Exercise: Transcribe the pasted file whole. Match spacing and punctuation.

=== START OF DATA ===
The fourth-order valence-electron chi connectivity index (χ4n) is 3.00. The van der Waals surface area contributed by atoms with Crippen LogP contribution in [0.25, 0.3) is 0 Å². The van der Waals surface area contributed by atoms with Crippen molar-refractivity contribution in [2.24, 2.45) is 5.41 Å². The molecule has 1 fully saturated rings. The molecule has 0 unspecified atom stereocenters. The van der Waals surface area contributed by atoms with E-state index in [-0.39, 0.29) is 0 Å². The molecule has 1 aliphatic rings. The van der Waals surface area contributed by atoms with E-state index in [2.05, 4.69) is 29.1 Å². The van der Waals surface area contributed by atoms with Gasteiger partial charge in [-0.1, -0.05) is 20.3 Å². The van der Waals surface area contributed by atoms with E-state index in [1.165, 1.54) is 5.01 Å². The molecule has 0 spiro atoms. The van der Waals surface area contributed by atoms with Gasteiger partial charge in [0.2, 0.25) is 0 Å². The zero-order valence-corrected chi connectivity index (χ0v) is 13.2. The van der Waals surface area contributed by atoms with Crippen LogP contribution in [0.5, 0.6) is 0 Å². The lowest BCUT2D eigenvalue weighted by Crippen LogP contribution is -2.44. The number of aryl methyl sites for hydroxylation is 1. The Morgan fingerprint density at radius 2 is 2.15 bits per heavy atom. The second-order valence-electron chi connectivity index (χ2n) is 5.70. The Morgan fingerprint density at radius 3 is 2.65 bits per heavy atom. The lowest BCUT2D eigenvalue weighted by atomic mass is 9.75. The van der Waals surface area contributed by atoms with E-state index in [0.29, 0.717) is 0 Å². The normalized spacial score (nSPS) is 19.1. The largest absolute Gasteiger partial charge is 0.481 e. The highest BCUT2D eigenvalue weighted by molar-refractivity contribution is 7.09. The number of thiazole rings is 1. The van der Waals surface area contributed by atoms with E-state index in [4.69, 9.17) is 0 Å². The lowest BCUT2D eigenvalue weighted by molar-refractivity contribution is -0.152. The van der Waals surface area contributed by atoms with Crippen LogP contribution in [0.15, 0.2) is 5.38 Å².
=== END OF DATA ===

The fourth-order valence-electron chi connectivity index (χ4n) is 3.00. The van der Waals surface area contributed by atoms with Crippen LogP contribution in [0.25, 0.3) is 0 Å². The van der Waals surface area contributed by atoms with Crippen molar-refractivity contribution in [2.24, 2.45) is 5.41 Å². The molecule has 1 fully saturated rings. The molecule has 0 unspecified atom stereocenters. The van der Waals surface area contributed by atoms with E-state index in [-0.39, 0.29) is 0 Å². The molecule has 1 aliphatic rings. The van der Waals surface area contributed by atoms with E-state index in [2.05, 4.69) is 29.1 Å². The van der Waals surface area contributed by atoms with Gasteiger partial charge in [-0.1, -0.05) is 20.3 Å². The van der Waals surface area contributed by atoms with E-state index in [1.165, 1.54) is 5.01 Å². The molecule has 0 spiro atoms. The van der Waals surface area contributed by atoms with Gasteiger partial charge in [0.2, 0.25) is 0 Å². The zero-order valence-corrected chi connectivity index (χ0v) is 13.2. The van der Waals surface area contributed by atoms with Crippen LogP contribution in [0.5, 0.6) is 0 Å². The lowest BCUT2D eigenvalue weighted by Crippen LogP contribution is -2.44. The number of aryl methyl sites for hydroxylation is 1. The Morgan fingerprint density at radius 2 is 2.15 bits per heavy atom. The second-order valence-electron chi connectivity index (χ2n) is 5.70. The Morgan fingerprint density at radius 3 is 2.65 bits per heavy atom. The lowest BCUT2D eigenvalue weighted by atomic mass is 9.75. The van der Waals surface area contributed by atoms with E-state index in [0.29, 0.717) is 0 Å². The normalized spacial score (nSPS) is 19.1. The largest absolute Gasteiger partial charge is 0.481 e. The highest BCUT2D eigenvalue weighted by molar-refractivity contribution is 7.09. The number of thiazole rings is 1. The van der Waals surface area contributed by atoms with E-state index in [4.69, 9.17) is 0 Å². The lowest BCUT2D eigenvalue weighted by molar-refractivity contribution is -0.152. The van der Waals surface area contributed by atoms with Crippen LogP contribution in [0.15, 0.2) is 5.38 Å².